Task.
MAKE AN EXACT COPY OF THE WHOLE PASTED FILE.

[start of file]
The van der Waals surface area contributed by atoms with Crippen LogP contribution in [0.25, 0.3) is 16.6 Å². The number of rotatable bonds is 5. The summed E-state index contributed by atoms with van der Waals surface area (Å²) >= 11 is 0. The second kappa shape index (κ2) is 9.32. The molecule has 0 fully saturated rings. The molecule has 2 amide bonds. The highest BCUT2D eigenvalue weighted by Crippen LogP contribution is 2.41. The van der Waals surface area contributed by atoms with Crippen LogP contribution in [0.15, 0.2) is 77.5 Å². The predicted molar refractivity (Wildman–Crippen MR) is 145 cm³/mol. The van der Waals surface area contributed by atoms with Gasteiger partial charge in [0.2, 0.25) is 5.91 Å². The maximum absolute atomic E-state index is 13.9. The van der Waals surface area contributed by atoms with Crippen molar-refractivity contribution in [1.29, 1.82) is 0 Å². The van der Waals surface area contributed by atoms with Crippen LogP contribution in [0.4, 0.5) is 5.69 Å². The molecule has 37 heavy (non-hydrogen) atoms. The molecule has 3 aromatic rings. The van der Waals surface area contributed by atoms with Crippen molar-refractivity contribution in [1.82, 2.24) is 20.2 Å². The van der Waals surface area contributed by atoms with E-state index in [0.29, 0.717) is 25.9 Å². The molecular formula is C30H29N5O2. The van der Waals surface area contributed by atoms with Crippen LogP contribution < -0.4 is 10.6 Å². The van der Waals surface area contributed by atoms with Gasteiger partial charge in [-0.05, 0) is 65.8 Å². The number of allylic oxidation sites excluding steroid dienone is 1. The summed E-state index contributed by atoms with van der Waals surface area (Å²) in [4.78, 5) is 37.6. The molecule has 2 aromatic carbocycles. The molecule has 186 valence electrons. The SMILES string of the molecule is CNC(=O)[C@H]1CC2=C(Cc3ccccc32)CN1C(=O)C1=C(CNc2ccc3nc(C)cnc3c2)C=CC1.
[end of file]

The van der Waals surface area contributed by atoms with Crippen LogP contribution in [0.25, 0.3) is 16.6 Å². The number of rotatable bonds is 5. The summed E-state index contributed by atoms with van der Waals surface area (Å²) >= 11 is 0. The second kappa shape index (κ2) is 9.32. The molecule has 0 fully saturated rings. The molecule has 2 amide bonds. The highest BCUT2D eigenvalue weighted by Crippen LogP contribution is 2.41. The van der Waals surface area contributed by atoms with Crippen LogP contribution in [0.15, 0.2) is 77.5 Å². The predicted molar refractivity (Wildman–Crippen MR) is 145 cm³/mol. The van der Waals surface area contributed by atoms with Gasteiger partial charge in [0.2, 0.25) is 5.91 Å². The maximum absolute atomic E-state index is 13.9. The van der Waals surface area contributed by atoms with Crippen molar-refractivity contribution in [1.29, 1.82) is 0 Å². The van der Waals surface area contributed by atoms with Crippen LogP contribution in [0.4, 0.5) is 5.69 Å². The molecule has 37 heavy (non-hydrogen) atoms. The molecule has 3 aromatic rings. The van der Waals surface area contributed by atoms with Crippen molar-refractivity contribution in [1.82, 2.24) is 20.2 Å². The van der Waals surface area contributed by atoms with E-state index in [0.29, 0.717) is 25.9 Å². The molecular formula is C30H29N5O2. The van der Waals surface area contributed by atoms with Crippen LogP contribution < -0.4 is 10.6 Å². The van der Waals surface area contributed by atoms with Gasteiger partial charge in [-0.05, 0) is 65.8 Å². The number of allylic oxidation sites excluding steroid dienone is 1. The summed E-state index contributed by atoms with van der Waals surface area (Å²) in [4.78, 5) is 37.6. The molecule has 2 aromatic carbocycles. The molecule has 186 valence electrons. The SMILES string of the molecule is CNC(=O)[C@H]1CC2=C(Cc3ccccc32)CN1C(=O)C1=C(CNc2ccc3nc(C)cnc3c2)C=CC1.